How a deferred decision on waste disposal could affect the future of nuclear power in Ontario

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Ontario Power Generation's (OPG) proposal to bury low- and intermediate-level radioactive waste from Ontario's nuclear reactors in a deep cavern at the Bruce nuclear site on the shores of Lake Huron has hit a roadblock. On February 18, Environment Minister Catherine McKenna asked OPG for additional information, including alternative locations and updated analyses of cumulative effects and ways to mitigate adverse effects of the project.

This was a major victory for hundreds of municipal governments and citizens' groups who questioned the wisdom of permanent disposal of nuclear waste immediately adjacent to the interconnected Lake Huron/Lake Michigan system, from which millions of people draw their drinking water.

According to a recent analysis by Lake Ontario Waterkeeper Mark Mattson, Minister McKenna's action also represents an important step towards undoing the Harper government's gutting of Canada's environmental assessment legislation. A Harper government change had meant that a project proponent no longer had to examine "alternatives" to a project, only "alternative means" of carrying out a project on a chosen site.

Putting the brakes on OPG's "deep geological repository" proposal may create some space for a broader consideration of Ontario's commitment to nuclear power. Ontario Minister of Energy Bob Chiarelli recently announced that the Wynne government has given a green light to reactor "refurbishment" at the Bruce and Darlington nuclear complexes. Also part of these announcements was a delay in the scheduled closure of the Pickering reactors from 2020 to 2024, and a pushback of the start date to refurbish the Bruce reactors from 2016 to 2020.

Minister Chiarelli's announcements will do little to alleviate concerns about the safety and costs of nuclear power. Greenpeace has repeatedly warned of the safety risks of running the aging Pickering and Darlington reactors, and of likely cost over-runs with Darlington refurbishment.  The Ontario Clean Air Alliance will continue to urge the Wynne government to abandon refurbishment and import hydropower from Quebec. And in 2011, Mattson observed that "if we had a Fukushima disaster at one of Ontario's 21 reactors, there would be no alternative potable drinking water."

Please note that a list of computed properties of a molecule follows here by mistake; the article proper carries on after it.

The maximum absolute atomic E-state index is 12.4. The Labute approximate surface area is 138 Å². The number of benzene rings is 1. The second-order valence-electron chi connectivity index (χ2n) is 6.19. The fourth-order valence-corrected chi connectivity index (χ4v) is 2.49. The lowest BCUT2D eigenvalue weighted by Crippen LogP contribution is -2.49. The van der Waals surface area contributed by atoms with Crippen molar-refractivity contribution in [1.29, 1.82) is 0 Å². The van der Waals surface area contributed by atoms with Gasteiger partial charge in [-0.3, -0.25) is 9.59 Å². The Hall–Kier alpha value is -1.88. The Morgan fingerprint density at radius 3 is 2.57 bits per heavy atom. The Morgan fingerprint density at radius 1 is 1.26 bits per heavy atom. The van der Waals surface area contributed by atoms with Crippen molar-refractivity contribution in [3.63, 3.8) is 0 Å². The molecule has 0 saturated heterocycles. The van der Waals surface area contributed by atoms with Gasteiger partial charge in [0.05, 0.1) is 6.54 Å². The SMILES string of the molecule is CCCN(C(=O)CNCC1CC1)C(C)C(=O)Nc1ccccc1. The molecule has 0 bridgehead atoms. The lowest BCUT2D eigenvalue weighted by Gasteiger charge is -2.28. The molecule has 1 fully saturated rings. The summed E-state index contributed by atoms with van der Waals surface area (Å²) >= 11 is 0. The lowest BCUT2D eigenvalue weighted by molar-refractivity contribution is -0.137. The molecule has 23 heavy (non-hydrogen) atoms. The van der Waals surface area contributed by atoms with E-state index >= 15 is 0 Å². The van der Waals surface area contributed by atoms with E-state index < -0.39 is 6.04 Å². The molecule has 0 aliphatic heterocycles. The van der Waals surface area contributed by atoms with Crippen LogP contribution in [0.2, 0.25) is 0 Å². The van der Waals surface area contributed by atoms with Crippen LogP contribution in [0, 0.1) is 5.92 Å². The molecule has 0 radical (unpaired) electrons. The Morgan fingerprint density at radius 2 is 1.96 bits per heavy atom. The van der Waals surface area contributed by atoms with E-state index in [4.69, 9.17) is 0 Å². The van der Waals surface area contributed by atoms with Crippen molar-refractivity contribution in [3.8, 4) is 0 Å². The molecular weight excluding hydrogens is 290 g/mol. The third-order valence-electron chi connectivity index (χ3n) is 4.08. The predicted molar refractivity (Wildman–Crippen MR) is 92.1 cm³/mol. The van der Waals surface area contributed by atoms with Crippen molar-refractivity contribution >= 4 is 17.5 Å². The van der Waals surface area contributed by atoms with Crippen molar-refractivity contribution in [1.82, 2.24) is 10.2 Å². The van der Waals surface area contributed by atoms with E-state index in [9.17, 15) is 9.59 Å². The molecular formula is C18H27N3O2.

The "worst case scenario" for a nuclear accident was a major topic of debate during the recent Canadian Nuclear Safety Commission (CNSC) hearings on the relicensing of the Darlington reactor complex. A group of interveners led by the Canadian Environmental Law Association eventually forced the CNSC to release a Study of Consequences of a Hypothetical Severe Nuclear Accident and Effectiveness of Mitigation Measures. This study considers the possible need for evacuation of people living in a 12-km "primary zone" around reactors -- less than the 20-km evacuation zone finally ordered by Japanese authorities around the Fukushima reactors.

After the hearings, the CNSC gave OPG a new 10-year licence and called for "annual regulatory oversight reports on the performance of the Darlington Nuclear Generating Station and on the status of the refurbishment project and emergency planning."

Perhaps the CNSC's most direct response to concerns about a severe nuclear accident in Ontario has been its 2014 directive to distribute potassium iodide pills to residents living within 10 km of reactors. These pills saturate the thyroid gland with non-radioactive iodine, thereby limiting risks of developing thyroid cancer following the uptake of radioactive iodine released during nuclear accidents. In the Fukushima region, 2,251 young people aged 19 years or less out of 298,577 screened developed thyroid cancer during the three-year period following the 2011 reactor accidents.

In addition to severe accident risks, the lack of socially and environmentally acceptable ways of dealing with waste continues to dog the nuclear industry. Minister McKenna's request that OPG consider alternatives to its proposed geological repository for low- and intermediate-level wastes at the Bruce site could affect proposals for high-level nuclear fuel waste disposal. Costs of managing high-level wastes are a particular concern for OPG and other owners of Canada's nuclear reactor fleet. CANDU reactors use unenriched uranium fuel and generate more than five times the high-level radioactive waste fuel rods of reactors using enriched fuel.

The Nuclear Waste Management Organization (NWMO), charged with finding a deep geological repository site for Canada's high-level waste, has also been leading the development of OPG's proposed repository at the Bruce site for low- and intermediate-level waste. Three NWMO candidate sites for high-level waste are located near the Bruce site.

Nuclear industry critics will continue to assert that the risks of nuclear power outweigh its benefits. They warn that the "true costs" of nuclear power remain uncertain, and cite evidence that nuclear power is already the major contributor to high electricity costs in Ontario. And they can now wait to see if the industry's preferred waste disposal "solution" of deep geological repositories near existing nuclear sites can stand the test of a credible environmental assessment process.

Ole Hendrickson is a retired forest ecologist and a founding member of the Ottawa River Institute, a non-profit charitable organization based in the Ottawa Valley.

Photo of Bruce Nuclear Generating Station by Chuck Szmurlo/Wikimedia Commons

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